Tell us briefly about the business, the market potential, and the competition.
Kevin: The company develops what we call smart sensors (LiDAR). They are data-rich, smart, and allow you to see in three dimensions, helping you detect, track and classify objects. You will know the shape, the direction, the velocity, the distance, and so forth. So you can imagine all that capability that you are getting from one sensor. We apply those technologies into two major markets — internet of things (tracking people in airports, crowd control, understanding cue times in airports) and automotive (self-driving vehicles).
One of the things that make us a bit unique is that we are among the few players that are actually focused on the internet of things market as a bridge to the automotive market, which might take a little longer to develop. We have three technologies. One is a mechanical sensor that we use for the internet of things; the second is the optical phased array (OPA), which is the low-cost target product for the autonomous vehicle market; and the third is software.
The optical phased array is the unique signature of this company. What is unique about it is that there are no moving parts. It’s very efficient in terms of energy and getting all the light where you want it. As for the implications of that, the market is going to grow very fast and there are going to be multiple competitors. I believe there will be a dozen or more people just to cover all the growth of the verticals associated with these markets.
Can you elaborate more on your OPA technology?
We were fortunate in having a number of investors including Sensata Technologies, Aptiv, and Samsung. And the notion of having an all-solid-state sensor, so that you benefit from very low variable costs, was very appealing. We have an architecture that is proven for automotive and radar. We are basically taking that and applying it to LiDAR. It is a hard thing to develop. But once you get it, it’s the ultimate lowest cost.
No other companies have brought an optical phased array to the market in a product form, which we did about a year ago. And in terms of the range, we have demonstrated in excess of 100 meters. We will carry that further later in the year. So not a lot of competition here because the barrier of entry is fairly high.
How do you see your product mix going forward? Is it primarily going to be hardware sales, or will it be a more balanced mix of software and hardware?
In the end, what we create is sensor and that is hardware. But that hardware is going to become smaller and smarter. In the next several years, the majority of our revenues and demand will be fulfilled through mechanical sensors in the internet of things side of the market.
And then it will segway and transition to solid-state, probably by 2025-26. During that period, especially on the internet of things side of the market, you need software to basically abstract what you are learning from the sensor, besides presenting and organizing the data in ways that are useful. So software is very important in a layered fashion for the internet of things that is more constrained from the point of view of integration for the solid-state side.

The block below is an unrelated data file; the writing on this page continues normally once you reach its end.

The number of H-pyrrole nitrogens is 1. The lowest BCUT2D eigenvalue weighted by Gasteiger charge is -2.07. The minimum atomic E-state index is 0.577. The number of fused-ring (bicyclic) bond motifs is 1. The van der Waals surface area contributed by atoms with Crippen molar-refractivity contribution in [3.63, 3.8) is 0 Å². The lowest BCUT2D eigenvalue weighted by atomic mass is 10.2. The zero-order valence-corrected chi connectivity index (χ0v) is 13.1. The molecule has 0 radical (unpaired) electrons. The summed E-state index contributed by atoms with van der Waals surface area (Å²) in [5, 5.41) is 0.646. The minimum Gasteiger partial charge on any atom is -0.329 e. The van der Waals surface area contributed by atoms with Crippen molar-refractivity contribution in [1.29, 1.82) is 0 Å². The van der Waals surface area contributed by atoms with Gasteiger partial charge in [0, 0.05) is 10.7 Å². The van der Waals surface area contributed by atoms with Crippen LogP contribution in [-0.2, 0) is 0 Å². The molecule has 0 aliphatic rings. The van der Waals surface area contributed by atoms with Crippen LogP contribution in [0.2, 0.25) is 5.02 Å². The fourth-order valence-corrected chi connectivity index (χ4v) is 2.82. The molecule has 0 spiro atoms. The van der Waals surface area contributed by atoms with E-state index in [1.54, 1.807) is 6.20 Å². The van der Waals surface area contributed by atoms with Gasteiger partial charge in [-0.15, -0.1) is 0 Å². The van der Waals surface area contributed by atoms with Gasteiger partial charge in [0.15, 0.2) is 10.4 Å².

You had announced a SPAC merger with CITIC Capital earlier this year. What’s the update on that? When will investors be able to grab Quanergy shares?
We announced the merger in mid-June. There are three or four major thresholds to traverse, and all are progressing well. We are right in the middle of it and so far, so good.
The whole process, in general, for most people takes about 110 to 120 days. So if that stays true for us, listing would take place in the October time frame. Right now, I don’t have any information that would suggest that we would be different from that.
What’s ahead for the company over the next couple of years?
We have got to continue to bring innovation to the market. Last year, we were able to bring over 10 products to the market. We want to do the same thing this year. We want to have beachheads established in the industrial markets. So moving beyond smart cities and smart spaces, into a market where you get a design and the market just pulls you. We also want to verify the OPA technology around 200 meters and begin bringing versions of that, to a select group of auto manufacturers, and getting their feedback.
What is going to be the management’s primary focus — profitability or scale?
I think it’s going to be predominantly scaling up the company. I think the market is going to grow fast. If you read some of the other players in the industry, you will note that we are in a period of quarter-on-quarter growth. The right thing for us to do is to execute and scale up the company.
How is LiDAR going to transform the IoT market? How do you see the evolution of LiDAR in the future?
The largest part of today’s market is really 2D LiDAR. And what we are seeing with our customers is if you can deliver three-dimensional capability at 2D pricing, people want more information. They want to see the shape, they want to be able to make the best decision based upon more information.
So I think that’s the big change that is occurring and it is going to happen application by application. From mapping to measurements, LiDAR is great at it.
(Written by Arjun Vijay)